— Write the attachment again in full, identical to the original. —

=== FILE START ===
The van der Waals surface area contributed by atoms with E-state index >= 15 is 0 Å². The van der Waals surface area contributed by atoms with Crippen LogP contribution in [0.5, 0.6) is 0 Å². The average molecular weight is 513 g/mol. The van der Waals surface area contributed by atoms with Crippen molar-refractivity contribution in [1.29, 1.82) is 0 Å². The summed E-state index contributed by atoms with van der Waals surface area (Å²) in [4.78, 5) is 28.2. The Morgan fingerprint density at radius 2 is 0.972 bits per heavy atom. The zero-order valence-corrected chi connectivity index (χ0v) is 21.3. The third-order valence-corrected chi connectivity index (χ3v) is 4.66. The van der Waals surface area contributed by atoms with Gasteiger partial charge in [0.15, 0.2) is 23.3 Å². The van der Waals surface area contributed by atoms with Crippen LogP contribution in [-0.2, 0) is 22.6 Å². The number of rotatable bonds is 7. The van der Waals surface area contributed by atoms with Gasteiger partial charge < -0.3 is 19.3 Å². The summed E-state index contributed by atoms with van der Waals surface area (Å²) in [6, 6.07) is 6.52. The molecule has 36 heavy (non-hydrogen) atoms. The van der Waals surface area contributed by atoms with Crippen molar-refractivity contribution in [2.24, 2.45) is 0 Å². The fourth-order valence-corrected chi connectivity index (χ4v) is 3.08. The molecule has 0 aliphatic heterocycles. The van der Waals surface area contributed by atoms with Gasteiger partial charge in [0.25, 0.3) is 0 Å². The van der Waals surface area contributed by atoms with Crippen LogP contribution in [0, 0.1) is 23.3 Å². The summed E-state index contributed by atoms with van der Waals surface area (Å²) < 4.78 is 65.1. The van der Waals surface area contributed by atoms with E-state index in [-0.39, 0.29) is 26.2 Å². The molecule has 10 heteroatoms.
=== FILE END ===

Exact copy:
The van der Waals surface area contributed by atoms with E-state index >= 15 is 0 Å². The van der Waals surface area contributed by atoms with Crippen LogP contribution in [0.5, 0.6) is 0 Å². The average molecular weight is 513 g/mol. The van der Waals surface area contributed by atoms with Crippen molar-refractivity contribution in [1.29, 1.82) is 0 Å². The summed E-state index contributed by atoms with van der Waals surface area (Å²) in [4.78, 5) is 28.2. The Morgan fingerprint density at radius 2 is 0.972 bits per heavy atom. The zero-order valence-corrected chi connectivity index (χ0v) is 21.3. The third-order valence-corrected chi connectivity index (χ3v) is 4.66. The van der Waals surface area contributed by atoms with Gasteiger partial charge in [0.15, 0.2) is 23.3 Å². The van der Waals surface area contributed by atoms with Crippen LogP contribution in [-0.2, 0) is 22.6 Å². The number of rotatable bonds is 7. The van der Waals surface area contributed by atoms with Gasteiger partial charge < -0.3 is 19.3 Å². The summed E-state index contributed by atoms with van der Waals surface area (Å²) in [6, 6.07) is 6.52. The molecule has 36 heavy (non-hydrogen) atoms. The van der Waals surface area contributed by atoms with Crippen molar-refractivity contribution in [2.24, 2.45) is 0 Å². The fourth-order valence-corrected chi connectivity index (χ4v) is 3.08. The molecule has 0 aliphatic heterocycles. The van der Waals surface area contributed by atoms with Gasteiger partial charge in [0.25, 0.3) is 0 Å². The van der Waals surface area contributed by atoms with Crippen LogP contribution in [0, 0.1) is 23.3 Å². The summed E-state index contributed by atoms with van der Waals surface area (Å²) < 4.78 is 65.1. The van der Waals surface area contributed by atoms with E-state index in [-0.39, 0.29) is 26.2 Å². The molecule has 10 heteroatoms.